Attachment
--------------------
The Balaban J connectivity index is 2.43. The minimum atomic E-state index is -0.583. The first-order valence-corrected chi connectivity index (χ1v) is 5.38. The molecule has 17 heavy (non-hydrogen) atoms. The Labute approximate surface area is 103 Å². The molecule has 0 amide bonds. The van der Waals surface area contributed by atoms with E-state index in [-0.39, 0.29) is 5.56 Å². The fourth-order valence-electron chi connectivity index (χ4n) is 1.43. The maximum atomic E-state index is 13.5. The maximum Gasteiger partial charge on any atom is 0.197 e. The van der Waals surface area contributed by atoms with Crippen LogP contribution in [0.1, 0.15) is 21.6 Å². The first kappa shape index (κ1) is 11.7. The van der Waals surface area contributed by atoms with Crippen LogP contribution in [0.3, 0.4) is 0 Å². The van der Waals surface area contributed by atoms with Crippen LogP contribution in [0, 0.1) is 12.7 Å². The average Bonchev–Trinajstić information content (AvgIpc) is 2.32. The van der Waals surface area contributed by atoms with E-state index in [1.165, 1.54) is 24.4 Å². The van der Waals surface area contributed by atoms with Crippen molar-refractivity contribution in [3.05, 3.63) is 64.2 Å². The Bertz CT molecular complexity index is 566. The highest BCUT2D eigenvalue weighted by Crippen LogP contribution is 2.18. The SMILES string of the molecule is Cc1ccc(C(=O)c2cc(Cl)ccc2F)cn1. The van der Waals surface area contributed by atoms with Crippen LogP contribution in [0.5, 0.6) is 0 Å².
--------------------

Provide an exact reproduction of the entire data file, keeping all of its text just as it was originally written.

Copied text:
The Balaban J connectivity index is 2.43. The minimum atomic E-state index is -0.583. The first-order valence-corrected chi connectivity index (χ1v) is 5.38. The molecule has 17 heavy (non-hydrogen) atoms. The Labute approximate surface area is 103 Å². The molecule has 0 amide bonds. The van der Waals surface area contributed by atoms with E-state index in [-0.39, 0.29) is 5.56 Å². The fourth-order valence-electron chi connectivity index (χ4n) is 1.43. The maximum atomic E-state index is 13.5. The maximum Gasteiger partial charge on any atom is 0.197 e. The van der Waals surface area contributed by atoms with Crippen LogP contribution in [0.1, 0.15) is 21.6 Å². The first kappa shape index (κ1) is 11.7. The van der Waals surface area contributed by atoms with Crippen LogP contribution in [0.3, 0.4) is 0 Å². The van der Waals surface area contributed by atoms with Crippen LogP contribution in [0, 0.1) is 12.7 Å². The average Bonchev–Trinajstić information content (AvgIpc) is 2.32. The van der Waals surface area contributed by atoms with E-state index in [1.165, 1.54) is 24.4 Å². The van der Waals surface area contributed by atoms with Crippen molar-refractivity contribution in [3.05, 3.63) is 64.2 Å². The Bertz CT molecular complexity index is 566. The highest BCUT2D eigenvalue weighted by Crippen LogP contribution is 2.18. The SMILES string of the molecule is Cc1ccc(C(=O)c2cc(Cl)ccc2F)cn1. The van der Waals surface area contributed by atoms with Crippen LogP contribution in [0.5, 0.6) is 0 Å².